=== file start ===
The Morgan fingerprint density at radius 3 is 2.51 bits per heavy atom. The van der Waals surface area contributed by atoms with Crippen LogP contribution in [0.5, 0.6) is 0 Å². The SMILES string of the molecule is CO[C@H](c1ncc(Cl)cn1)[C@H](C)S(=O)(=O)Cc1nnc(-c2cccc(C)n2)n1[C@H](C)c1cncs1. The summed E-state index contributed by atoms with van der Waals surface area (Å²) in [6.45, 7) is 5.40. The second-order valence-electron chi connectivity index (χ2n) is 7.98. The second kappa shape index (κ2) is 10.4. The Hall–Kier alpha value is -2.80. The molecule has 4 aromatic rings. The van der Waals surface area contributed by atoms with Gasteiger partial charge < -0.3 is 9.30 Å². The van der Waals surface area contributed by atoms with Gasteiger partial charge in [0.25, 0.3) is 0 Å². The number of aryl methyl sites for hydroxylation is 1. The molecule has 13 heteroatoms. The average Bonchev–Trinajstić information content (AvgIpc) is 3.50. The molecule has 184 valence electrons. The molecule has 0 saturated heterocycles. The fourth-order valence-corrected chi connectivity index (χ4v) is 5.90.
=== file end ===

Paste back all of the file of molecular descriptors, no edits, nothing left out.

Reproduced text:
The Morgan fingerprint density at radius 3 is 2.51 bits per heavy atom. The van der Waals surface area contributed by atoms with Crippen LogP contribution in [0.5, 0.6) is 0 Å². The SMILES string of the molecule is CO[C@H](c1ncc(Cl)cn1)[C@H](C)S(=O)(=O)Cc1nnc(-c2cccc(C)n2)n1[C@H](C)c1cncs1. The summed E-state index contributed by atoms with van der Waals surface area (Å²) in [6.45, 7) is 5.40. The second-order valence-electron chi connectivity index (χ2n) is 7.98. The second kappa shape index (κ2) is 10.4. The Hall–Kier alpha value is -2.80. The molecule has 4 aromatic rings. The van der Waals surface area contributed by atoms with Gasteiger partial charge < -0.3 is 9.30 Å². The van der Waals surface area contributed by atoms with Gasteiger partial charge in [0.25, 0.3) is 0 Å². The number of aryl methyl sites for hydroxylation is 1. The molecule has 13 heteroatoms. The average Bonchev–Trinajstić information content (AvgIpc) is 3.50. The molecule has 184 valence electrons. The molecule has 0 saturated heterocycles. The fourth-order valence-corrected chi connectivity index (χ4v) is 5.90.